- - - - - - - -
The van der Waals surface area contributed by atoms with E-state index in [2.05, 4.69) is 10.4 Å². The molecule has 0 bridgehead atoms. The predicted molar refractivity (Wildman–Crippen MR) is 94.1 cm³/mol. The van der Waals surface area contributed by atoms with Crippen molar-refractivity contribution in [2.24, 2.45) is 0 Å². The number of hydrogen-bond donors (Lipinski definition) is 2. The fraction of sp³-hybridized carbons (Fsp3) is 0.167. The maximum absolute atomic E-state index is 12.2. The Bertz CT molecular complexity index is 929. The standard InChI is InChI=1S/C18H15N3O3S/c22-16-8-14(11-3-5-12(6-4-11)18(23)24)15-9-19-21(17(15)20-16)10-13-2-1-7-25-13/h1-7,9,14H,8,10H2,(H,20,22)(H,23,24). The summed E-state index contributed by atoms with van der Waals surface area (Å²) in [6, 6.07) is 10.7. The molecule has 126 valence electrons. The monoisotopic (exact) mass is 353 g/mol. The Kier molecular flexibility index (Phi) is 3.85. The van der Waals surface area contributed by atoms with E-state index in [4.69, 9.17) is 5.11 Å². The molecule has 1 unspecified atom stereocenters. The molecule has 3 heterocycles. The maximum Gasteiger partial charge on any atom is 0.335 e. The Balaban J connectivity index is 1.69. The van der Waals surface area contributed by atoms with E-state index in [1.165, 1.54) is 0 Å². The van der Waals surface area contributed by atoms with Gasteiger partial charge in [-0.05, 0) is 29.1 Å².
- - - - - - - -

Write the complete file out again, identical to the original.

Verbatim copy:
The van der Waals surface area contributed by atoms with E-state index in [2.05, 4.69) is 10.4 Å². The molecule has 0 bridgehead atoms. The predicted molar refractivity (Wildman–Crippen MR) is 94.1 cm³/mol. The van der Waals surface area contributed by atoms with Crippen molar-refractivity contribution in [2.24, 2.45) is 0 Å². The number of hydrogen-bond donors (Lipinski definition) is 2. The fraction of sp³-hybridized carbons (Fsp3) is 0.167. The maximum absolute atomic E-state index is 12.2. The Bertz CT molecular complexity index is 929. The standard InChI is InChI=1S/C18H15N3O3S/c22-16-8-14(11-3-5-12(6-4-11)18(23)24)15-9-19-21(17(15)20-16)10-13-2-1-7-25-13/h1-7,9,14H,8,10H2,(H,20,22)(H,23,24). The summed E-state index contributed by atoms with van der Waals surface area (Å²) in [6, 6.07) is 10.7. The molecule has 126 valence electrons. The monoisotopic (exact) mass is 353 g/mol. The Kier molecular flexibility index (Phi) is 3.85. The van der Waals surface area contributed by atoms with E-state index in [4.69, 9.17) is 5.11 Å². The molecule has 1 unspecified atom stereocenters. The molecule has 3 heterocycles. The maximum Gasteiger partial charge on any atom is 0.335 e. The Balaban J connectivity index is 1.69. The van der Waals surface area contributed by atoms with E-state index in [1.165, 1.54) is 0 Å². The van der Waals surface area contributed by atoms with Gasteiger partial charge in [-0.05, 0) is 29.1 Å².